Many unplanned pregnancies due to contraception fail

Cost is getting in the way of good contraceptive care, says sexual health physician

More than 40% of women who fall pregnant unintentionally are using contraception at the time, and the rest aren't using it at all, an Australian survey shows.

positive pregnancy test

Among 326 women interviewed about an unintentional pregnancy, 53% gave birth, 30% had an abortion and 15% had a miscarriage, with the remainder being pregnant at the time of the survey.

Most unintended pregnancies were described by women as 'wanted' but one in four were not, according to a phone survey of more than 2000 Australian women

The study showed that 41% were using contraception at the time of the unintended pregnancy: most (64%) were on an oral contraceptives, 27% were using condoms and 9% were using a long-acting reversible contraceptive (LARC).

The authors say the findings signal that clinicians need to counsel women at highest risk of unintended pregnancy.

They suggest women who have had three or more pregnancies, or those women in the immediate postpartum or post-abortion period, would stand to benefit from contraceptive counselling.

Sydney sexual health physician Dr Terri Foran said the data on pregnancy prevalence and outcomes was not surprising but did reinforce the need for more research into why it was occurring.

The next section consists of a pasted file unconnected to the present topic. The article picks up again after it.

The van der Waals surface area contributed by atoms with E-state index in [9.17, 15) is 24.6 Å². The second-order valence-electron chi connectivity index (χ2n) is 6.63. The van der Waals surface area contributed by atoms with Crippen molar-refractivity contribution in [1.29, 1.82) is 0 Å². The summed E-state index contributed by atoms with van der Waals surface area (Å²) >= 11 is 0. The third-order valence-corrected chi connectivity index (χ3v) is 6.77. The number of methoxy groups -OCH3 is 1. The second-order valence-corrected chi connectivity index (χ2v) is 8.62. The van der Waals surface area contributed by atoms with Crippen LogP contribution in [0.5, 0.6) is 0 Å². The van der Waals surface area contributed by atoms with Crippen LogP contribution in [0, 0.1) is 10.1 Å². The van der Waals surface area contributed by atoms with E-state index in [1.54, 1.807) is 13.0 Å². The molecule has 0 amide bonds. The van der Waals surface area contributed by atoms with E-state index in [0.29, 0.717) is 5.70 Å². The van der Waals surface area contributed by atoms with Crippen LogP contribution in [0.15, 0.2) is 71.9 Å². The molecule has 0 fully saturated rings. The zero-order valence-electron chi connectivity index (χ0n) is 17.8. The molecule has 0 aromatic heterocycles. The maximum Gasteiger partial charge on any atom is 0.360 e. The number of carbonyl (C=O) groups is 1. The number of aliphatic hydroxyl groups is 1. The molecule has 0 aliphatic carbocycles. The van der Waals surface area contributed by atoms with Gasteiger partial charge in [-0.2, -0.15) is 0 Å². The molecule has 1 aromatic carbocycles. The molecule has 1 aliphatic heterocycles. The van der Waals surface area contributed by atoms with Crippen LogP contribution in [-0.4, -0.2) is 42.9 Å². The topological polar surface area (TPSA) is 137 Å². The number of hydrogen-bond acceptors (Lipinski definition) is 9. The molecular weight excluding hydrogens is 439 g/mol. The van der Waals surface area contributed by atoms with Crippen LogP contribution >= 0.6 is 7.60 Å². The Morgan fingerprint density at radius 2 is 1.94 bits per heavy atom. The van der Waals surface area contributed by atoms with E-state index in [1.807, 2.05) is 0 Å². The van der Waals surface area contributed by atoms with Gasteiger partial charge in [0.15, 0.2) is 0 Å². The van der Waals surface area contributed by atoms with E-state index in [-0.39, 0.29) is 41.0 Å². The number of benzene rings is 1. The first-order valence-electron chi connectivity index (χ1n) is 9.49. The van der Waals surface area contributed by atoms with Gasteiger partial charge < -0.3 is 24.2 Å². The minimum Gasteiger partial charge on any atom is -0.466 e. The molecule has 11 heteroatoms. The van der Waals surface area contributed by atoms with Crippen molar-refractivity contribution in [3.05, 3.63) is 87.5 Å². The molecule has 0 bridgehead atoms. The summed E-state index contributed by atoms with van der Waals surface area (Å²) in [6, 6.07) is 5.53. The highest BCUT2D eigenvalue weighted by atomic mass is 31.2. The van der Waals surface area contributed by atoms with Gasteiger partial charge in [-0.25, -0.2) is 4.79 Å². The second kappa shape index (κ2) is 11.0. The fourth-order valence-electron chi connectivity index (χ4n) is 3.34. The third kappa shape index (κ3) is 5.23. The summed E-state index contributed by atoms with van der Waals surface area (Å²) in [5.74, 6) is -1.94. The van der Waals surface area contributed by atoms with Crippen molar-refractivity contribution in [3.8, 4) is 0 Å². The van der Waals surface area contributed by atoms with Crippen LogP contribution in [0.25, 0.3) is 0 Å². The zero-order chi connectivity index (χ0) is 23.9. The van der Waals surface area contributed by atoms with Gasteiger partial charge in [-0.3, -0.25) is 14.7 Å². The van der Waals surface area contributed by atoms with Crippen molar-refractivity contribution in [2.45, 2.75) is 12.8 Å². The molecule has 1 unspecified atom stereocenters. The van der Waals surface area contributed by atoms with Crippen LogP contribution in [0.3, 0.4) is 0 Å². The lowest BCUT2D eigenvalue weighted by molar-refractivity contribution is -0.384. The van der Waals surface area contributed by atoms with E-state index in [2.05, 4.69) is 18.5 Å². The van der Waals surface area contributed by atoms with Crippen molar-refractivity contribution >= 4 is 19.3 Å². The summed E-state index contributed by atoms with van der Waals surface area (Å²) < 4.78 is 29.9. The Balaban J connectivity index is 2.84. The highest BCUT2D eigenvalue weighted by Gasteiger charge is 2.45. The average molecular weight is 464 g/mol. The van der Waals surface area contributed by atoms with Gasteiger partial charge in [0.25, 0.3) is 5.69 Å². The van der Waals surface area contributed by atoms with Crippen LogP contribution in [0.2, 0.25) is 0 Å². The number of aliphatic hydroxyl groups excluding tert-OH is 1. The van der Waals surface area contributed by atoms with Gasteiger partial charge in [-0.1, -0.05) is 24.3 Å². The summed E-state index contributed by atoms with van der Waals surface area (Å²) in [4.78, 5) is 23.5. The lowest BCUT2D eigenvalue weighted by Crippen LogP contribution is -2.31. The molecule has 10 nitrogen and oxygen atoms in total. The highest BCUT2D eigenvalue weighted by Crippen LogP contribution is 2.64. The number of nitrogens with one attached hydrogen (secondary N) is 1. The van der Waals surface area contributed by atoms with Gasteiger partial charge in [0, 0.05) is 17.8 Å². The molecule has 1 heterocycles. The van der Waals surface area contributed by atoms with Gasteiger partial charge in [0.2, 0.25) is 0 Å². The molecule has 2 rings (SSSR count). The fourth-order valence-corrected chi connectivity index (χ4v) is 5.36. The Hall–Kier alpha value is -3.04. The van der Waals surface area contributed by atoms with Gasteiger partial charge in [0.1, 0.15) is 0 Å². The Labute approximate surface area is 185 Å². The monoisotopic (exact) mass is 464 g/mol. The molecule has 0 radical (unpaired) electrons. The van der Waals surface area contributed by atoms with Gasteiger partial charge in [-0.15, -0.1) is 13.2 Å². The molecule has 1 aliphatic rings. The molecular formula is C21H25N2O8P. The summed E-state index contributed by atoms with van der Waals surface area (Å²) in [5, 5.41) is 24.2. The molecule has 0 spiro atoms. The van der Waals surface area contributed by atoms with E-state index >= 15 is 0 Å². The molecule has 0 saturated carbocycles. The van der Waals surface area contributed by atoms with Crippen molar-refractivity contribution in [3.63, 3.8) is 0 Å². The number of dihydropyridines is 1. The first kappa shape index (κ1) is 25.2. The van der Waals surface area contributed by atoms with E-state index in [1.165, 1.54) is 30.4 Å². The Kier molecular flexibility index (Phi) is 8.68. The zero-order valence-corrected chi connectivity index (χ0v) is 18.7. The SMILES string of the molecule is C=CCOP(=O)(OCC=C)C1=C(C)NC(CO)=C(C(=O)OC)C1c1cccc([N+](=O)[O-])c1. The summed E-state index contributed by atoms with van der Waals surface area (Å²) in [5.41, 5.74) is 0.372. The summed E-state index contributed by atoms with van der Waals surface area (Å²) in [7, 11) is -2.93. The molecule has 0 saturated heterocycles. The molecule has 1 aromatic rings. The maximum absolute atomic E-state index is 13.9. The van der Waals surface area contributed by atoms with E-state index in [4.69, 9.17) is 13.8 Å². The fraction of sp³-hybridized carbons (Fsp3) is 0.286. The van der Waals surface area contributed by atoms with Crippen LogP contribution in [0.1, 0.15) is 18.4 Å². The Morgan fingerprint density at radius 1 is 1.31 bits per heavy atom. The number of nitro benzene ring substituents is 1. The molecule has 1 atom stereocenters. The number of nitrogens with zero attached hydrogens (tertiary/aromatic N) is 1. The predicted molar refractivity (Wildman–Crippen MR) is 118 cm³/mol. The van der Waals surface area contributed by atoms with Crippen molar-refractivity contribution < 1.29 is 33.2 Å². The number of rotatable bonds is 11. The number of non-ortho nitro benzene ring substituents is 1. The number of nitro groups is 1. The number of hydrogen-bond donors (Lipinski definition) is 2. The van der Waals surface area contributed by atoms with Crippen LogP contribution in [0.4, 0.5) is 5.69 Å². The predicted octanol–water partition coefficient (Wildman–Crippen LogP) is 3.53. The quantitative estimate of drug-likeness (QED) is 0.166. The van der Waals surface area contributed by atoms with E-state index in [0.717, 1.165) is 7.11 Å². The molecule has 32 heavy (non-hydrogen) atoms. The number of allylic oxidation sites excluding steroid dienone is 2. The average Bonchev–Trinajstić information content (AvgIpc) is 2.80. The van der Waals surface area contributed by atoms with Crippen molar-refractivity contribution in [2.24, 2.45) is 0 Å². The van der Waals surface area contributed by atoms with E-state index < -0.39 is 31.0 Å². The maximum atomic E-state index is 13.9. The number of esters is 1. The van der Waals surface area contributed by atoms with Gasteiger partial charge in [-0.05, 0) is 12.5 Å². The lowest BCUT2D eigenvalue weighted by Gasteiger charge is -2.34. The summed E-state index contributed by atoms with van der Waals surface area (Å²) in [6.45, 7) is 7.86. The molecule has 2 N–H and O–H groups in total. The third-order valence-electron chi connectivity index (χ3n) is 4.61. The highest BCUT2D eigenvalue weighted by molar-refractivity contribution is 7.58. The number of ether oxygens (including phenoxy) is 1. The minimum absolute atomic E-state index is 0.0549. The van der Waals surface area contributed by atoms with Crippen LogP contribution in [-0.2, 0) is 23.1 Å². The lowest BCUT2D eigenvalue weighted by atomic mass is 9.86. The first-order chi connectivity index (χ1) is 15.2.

“There’s a whole bunch of systemic problems [and] attitudinal problems that get in the way of good contraceptive care — and we pay for it in terms of unintended pregnancy rates,” Dr Foran said.

She said the “prohibitively” expensive costs associated with IUDs was a major one.

“Few GPs are inserting IUDs due to the poor remuneration. It’s expensive to maintain the equipment, maintain competency and restrictive really to group practices due to needing a nurse assistant,” she said.

Many young women found the cost of having an IUD inserted at a private gynaecologist’s rooms too expensive, and the wait in the public gynaecology clinics too long, she said.

Dr Foran said that traditionally in Australia, there had been an emphasis on short-acting contraceptive pills, which had high rates of user failure yet were often the first option recommended for young women, who were the most fertile.

She was also seeing “hormone phobia” among young women who had heard a lot about the risks of long- or short-acting hormonal contraceptives but none of the benefits, such as reduced risk of gynaecological cancers.

“There needs to be more balanced discussion about the pros and cons of hormonal contraception,” she said.

Declaration: Dr Foran has provided expert opinion and developed and delivered educational material for MSD, Bayer, Pfizer and Teva, who all manufacture contraceptive products. She has also in the past received support for conference attendance from MSD and Bayer.

More information: Medical Journal of Australia 2018; online.